Thailand's economy expanded unexpectedly in the first quarter of 2012, following a flood-related slump in the fourth quarter of last year, the latest official figures showed Monday.
The gross domestic product grew 0.3 percent year-on-year in the first quarter against economists' expectations for a 0.9 percent decline. This followed a revised 8.9 percent contraction in the fourth quarter of 2011, the National Economic and Social Development Board (NESDB) said.
After seasonal adjustment, the Thai economy grew 11 percent quarter-on-quarter. This comes after a revised 10.8 percent contraction in the previous three-month period.
The latest expansion in economic activity was driven by a recovery in manufacturing, consumption, investment, and tourism following flood-related declines in the previous period. Moreover, industrial production and exports also continued to recover.
The planning agency maintained the growth projection for 2012 at 5.5 - 6.5 percent. Growth will be supported by acceleration in manufacturing production as well as recovery of domestic consumption and investment, the NESDB said in a report.
Household consumption expanded 2.7 percent year-on-year and private investment rebounded, growing 9.2 percent. The rate of contraction in manufacturing activity slowed to 4.2 percent. Export value fell at a slower pace of 4 percent during the three months through March.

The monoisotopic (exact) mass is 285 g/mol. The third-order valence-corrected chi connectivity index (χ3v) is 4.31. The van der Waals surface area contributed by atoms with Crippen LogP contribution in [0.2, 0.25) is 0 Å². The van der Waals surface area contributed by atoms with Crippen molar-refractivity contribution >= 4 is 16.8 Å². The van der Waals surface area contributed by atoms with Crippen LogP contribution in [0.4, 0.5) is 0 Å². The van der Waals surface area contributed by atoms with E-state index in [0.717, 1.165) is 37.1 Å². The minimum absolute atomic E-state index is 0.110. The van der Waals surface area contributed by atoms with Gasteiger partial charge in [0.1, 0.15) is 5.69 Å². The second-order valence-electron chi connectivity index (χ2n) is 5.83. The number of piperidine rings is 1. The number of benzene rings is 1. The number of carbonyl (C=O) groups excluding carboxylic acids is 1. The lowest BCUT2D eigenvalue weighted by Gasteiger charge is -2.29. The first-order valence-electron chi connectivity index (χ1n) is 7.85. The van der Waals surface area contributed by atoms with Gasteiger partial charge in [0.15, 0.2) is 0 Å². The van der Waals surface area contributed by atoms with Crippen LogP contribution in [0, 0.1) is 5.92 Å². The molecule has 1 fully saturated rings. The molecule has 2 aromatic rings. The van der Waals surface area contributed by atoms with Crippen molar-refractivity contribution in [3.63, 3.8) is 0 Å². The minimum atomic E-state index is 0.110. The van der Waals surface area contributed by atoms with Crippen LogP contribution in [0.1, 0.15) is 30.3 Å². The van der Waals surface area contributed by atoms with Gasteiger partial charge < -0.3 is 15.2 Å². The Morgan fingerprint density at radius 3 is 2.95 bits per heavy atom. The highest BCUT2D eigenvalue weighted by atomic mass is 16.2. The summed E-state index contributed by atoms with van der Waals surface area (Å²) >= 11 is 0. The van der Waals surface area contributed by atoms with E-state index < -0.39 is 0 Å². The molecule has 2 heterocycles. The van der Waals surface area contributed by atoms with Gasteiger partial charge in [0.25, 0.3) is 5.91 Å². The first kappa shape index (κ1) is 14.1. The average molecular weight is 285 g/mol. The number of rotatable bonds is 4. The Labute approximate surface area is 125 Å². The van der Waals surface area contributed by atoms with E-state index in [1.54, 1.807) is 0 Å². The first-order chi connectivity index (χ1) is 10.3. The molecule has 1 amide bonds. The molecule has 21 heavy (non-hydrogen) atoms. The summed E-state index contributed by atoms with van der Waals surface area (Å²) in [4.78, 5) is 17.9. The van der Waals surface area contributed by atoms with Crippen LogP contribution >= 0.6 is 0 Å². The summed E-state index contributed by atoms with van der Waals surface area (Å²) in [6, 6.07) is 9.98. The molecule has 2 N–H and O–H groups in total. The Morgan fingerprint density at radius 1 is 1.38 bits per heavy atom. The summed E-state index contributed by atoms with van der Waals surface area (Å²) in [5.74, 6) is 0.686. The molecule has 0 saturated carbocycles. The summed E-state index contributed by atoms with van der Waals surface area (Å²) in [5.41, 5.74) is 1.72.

The agency said inflationary pressure may start to soften as energy prices are expected to slow down in the second half of the year. NESDB maintained its inflation projection for 2012 at 3.5 - 4 percent.
Earlier this month, the Bank of Thailand kept the benchmark interest rate unchanged at 3 percent after reducing it by a quarter point each in November and January. The Monetary Policy Committee of the bank said the recent easing of monetary policy contributed to a faster-than-expected broad-based recovery.
The MPC also noted that external factors continue to be a major risk to growth. However, the central bank lifted the 2012 growth outlook for the economy to 6 percent and forecast a 5.8 percent growth in 2013.
The International Monetary Fund forecast economic growth to be 5.5 and 7.5 percent in 2012 and 2013, respectively. However, the Fund warned against significant downside risks, stemming from the unsettled global scenario and internal political uncertainties.
by RTT Staff Writer
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